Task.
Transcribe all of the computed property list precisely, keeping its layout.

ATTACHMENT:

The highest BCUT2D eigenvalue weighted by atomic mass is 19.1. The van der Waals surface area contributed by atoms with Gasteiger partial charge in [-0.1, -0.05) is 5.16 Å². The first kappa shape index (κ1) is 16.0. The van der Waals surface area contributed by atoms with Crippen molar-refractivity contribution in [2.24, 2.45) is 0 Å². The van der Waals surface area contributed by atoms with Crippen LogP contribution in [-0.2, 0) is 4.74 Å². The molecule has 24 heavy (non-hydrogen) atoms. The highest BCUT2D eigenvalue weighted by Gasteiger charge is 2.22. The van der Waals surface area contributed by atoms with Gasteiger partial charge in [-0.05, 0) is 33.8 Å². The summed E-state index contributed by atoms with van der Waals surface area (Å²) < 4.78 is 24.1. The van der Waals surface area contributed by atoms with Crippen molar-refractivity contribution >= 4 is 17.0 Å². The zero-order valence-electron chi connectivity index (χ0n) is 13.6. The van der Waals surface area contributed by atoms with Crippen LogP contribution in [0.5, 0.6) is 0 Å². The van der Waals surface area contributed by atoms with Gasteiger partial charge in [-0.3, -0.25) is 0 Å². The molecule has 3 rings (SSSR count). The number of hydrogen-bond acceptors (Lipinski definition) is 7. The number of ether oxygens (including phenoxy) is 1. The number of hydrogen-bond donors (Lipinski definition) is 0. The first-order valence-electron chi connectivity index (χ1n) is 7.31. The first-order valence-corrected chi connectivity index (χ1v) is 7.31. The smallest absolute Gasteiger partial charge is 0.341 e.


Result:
The highest BCUT2D eigenvalue weighted by atomic mass is 19.1. The van der Waals surface area contributed by atoms with Gasteiger partial charge in [-0.1, -0.05) is 5.16 Å². The first kappa shape index (κ1) is 16.0. The van der Waals surface area contributed by atoms with Crippen molar-refractivity contribution in [2.24, 2.45) is 0 Å². The van der Waals surface area contributed by atoms with Crippen LogP contribution in [-0.2, 0) is 4.74 Å². The molecule has 24 heavy (non-hydrogen) atoms. The highest BCUT2D eigenvalue weighted by Gasteiger charge is 2.22. The van der Waals surface area contributed by atoms with Gasteiger partial charge in [-0.05, 0) is 33.8 Å². The summed E-state index contributed by atoms with van der Waals surface area (Å²) < 4.78 is 24.1. The van der Waals surface area contributed by atoms with Crippen molar-refractivity contribution >= 4 is 17.0 Å². The zero-order valence-electron chi connectivity index (χ0n) is 13.6. The van der Waals surface area contributed by atoms with Crippen LogP contribution in [0.5, 0.6) is 0 Å². The van der Waals surface area contributed by atoms with Gasteiger partial charge in [-0.3, -0.25) is 0 Å². The molecule has 3 rings (SSSR count). The number of hydrogen-bond acceptors (Lipinski definition) is 7. The number of ether oxygens (including phenoxy) is 1. The number of hydrogen-bond donors (Lipinski definition) is 0. The first-order valence-electron chi connectivity index (χ1n) is 7.31. The first-order valence-corrected chi connectivity index (χ1v) is 7.31. The smallest absolute Gasteiger partial charge is 0.341 e.